Since last September or so I has been on a quest to discover what I think defines D&D. Like it or not Paizo has done reasonably well for themselves probably based on using a popular rules set and fantastic adventures. WoTC has focused on rules bloat type books primarily directed towards players in both 3rd and 4th ed. This business strategy did make sense based on the knowledge they acquired from TSR in the late 90's. TSR in the 90's focused on settings and fluff type bloat and in effect they split their own market. For example a Planescape adventure was really only of use to Planescape players and this was compounded by Planescape being sold as a loss leader in theory being able to sell later supplements at a profit. That is the reason why boxed sets became extinct or limited to expensive 3rd party specials from 2000 on wards.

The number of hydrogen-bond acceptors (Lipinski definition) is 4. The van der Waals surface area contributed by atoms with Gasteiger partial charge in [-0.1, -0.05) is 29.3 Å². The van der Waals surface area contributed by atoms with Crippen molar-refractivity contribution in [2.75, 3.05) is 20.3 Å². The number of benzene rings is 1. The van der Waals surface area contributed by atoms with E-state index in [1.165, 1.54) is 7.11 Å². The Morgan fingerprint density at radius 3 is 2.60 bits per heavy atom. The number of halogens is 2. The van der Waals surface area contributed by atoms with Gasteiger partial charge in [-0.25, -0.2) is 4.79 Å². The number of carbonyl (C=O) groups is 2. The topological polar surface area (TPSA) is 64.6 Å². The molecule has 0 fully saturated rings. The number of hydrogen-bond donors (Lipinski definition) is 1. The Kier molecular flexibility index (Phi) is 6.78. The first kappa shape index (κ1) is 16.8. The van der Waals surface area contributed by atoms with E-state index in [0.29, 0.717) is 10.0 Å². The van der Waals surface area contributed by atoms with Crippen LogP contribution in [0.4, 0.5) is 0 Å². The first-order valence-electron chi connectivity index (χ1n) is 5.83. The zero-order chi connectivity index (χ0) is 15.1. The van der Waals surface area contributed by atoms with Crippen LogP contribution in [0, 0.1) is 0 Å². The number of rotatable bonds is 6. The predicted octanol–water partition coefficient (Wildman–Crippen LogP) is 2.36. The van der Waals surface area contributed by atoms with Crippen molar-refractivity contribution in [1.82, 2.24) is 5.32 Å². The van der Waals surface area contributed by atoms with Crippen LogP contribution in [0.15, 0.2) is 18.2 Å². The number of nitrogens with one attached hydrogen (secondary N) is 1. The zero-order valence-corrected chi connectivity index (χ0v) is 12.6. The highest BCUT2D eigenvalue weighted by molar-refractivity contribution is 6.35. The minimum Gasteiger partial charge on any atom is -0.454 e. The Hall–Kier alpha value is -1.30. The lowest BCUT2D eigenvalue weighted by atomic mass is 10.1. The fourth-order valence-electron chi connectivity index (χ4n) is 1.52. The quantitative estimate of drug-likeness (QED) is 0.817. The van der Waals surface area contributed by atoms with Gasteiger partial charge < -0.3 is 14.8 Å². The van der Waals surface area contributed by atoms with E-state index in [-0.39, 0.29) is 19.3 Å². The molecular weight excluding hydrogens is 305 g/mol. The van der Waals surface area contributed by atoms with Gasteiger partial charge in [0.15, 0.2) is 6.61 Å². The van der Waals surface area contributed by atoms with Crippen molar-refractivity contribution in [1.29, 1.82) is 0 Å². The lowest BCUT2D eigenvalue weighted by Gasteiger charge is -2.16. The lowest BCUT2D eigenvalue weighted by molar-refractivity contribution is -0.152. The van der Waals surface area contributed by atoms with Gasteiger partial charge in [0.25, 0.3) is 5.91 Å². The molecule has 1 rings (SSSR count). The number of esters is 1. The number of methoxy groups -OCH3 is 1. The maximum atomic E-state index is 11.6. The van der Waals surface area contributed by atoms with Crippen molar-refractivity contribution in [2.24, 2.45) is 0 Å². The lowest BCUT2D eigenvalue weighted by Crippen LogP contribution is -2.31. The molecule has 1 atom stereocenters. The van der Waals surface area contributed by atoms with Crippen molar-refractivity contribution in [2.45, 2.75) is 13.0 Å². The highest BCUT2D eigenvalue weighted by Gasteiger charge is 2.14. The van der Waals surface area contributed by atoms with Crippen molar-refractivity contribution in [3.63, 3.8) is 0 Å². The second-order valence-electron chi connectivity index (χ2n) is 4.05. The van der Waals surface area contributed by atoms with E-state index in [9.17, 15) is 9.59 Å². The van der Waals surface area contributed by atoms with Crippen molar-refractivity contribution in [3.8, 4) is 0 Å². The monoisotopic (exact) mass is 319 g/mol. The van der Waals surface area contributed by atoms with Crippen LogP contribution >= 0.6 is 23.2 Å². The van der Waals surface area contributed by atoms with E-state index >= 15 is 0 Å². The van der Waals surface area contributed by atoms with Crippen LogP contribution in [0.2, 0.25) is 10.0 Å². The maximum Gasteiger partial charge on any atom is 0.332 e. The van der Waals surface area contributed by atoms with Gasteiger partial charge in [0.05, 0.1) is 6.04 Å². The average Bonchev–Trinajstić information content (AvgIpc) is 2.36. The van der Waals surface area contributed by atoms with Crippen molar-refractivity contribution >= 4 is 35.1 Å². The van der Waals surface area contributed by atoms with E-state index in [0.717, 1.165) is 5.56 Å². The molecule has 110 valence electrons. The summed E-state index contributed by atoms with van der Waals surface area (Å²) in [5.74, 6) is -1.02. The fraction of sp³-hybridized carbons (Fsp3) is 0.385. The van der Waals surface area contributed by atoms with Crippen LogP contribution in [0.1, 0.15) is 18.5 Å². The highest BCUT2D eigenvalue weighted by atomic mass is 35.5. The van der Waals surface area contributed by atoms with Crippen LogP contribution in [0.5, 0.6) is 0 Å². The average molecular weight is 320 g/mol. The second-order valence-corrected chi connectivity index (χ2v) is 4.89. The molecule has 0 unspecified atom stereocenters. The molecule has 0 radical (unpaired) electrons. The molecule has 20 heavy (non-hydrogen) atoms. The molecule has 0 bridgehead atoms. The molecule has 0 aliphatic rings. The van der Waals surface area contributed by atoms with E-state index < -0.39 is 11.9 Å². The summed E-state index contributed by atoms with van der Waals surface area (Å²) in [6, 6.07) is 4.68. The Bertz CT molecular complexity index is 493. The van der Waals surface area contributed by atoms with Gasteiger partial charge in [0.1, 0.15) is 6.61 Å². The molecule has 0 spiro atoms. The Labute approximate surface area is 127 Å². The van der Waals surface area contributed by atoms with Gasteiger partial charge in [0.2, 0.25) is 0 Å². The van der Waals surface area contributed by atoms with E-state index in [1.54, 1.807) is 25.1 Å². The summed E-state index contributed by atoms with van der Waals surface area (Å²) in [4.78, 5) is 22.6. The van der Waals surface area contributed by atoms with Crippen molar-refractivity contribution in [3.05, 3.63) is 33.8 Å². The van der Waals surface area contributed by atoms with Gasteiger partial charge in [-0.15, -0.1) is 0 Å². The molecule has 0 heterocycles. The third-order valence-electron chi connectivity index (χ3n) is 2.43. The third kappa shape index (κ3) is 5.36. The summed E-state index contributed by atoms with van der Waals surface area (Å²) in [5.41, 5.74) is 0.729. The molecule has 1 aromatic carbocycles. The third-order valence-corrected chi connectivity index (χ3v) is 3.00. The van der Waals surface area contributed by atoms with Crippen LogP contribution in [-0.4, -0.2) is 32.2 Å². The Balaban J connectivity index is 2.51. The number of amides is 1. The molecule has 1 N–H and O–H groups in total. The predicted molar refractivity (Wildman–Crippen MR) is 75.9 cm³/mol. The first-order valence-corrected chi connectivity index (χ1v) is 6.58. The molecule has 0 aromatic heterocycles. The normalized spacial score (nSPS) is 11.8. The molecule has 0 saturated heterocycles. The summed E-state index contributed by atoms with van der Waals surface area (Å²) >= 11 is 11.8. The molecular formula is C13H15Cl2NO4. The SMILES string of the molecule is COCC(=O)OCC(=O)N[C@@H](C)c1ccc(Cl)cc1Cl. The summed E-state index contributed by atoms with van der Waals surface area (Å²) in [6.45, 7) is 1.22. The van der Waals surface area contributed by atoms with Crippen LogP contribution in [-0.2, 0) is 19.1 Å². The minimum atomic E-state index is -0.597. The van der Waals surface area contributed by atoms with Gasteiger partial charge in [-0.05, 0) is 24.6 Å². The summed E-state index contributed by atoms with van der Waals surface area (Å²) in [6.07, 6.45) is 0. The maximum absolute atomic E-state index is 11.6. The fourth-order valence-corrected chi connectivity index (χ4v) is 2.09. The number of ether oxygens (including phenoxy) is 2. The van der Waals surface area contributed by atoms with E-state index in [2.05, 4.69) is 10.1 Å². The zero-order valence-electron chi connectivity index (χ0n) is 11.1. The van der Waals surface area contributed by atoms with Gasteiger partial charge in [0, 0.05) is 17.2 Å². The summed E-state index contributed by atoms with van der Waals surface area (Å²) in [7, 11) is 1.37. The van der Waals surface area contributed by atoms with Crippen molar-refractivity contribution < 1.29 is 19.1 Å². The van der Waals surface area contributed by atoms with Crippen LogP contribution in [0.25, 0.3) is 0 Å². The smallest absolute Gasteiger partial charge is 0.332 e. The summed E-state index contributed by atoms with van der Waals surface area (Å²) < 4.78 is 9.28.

However there is another business theory for D&D that Lisa Stevens at Paizo has subscribed to. Jason Goodman researched a hypothetical D&D book based on the history of the game and he came the following conclusion. D&D has had two massive peaks in its popularity and several erm dips. The height of D&Ds commercial popularity was the early 80's with the second peak being in 2000 and 2001. Back in the 80's splat books as such were kind of rare in AD&D and D&D (BECMI). Adjusted for inflation this is the only time D&D has made it to around $50 million dollars with 1983 income being between 20-23 million dollars (accounts vary). TSR was not run very well however and by 1985 they were several million in debt and Gygax was forced out. Gygax himself said all that money was coming from adventures. The Keep on the Borderlands apparently sold 1 million copies. So good adventure do actually sell and can make millions of dollars- hence the success of Pathfinder despite the PF rules not being the best and my personal theory of mechanics do not matter (much) the TSR WoTC inherited produced relatively few adventures focusing instead on "story telling" type settings. Also keep in mind at the time White Wolfs World of Darkness was becoming popular and for a long time RPGs more or less meant D&D+ indie type games.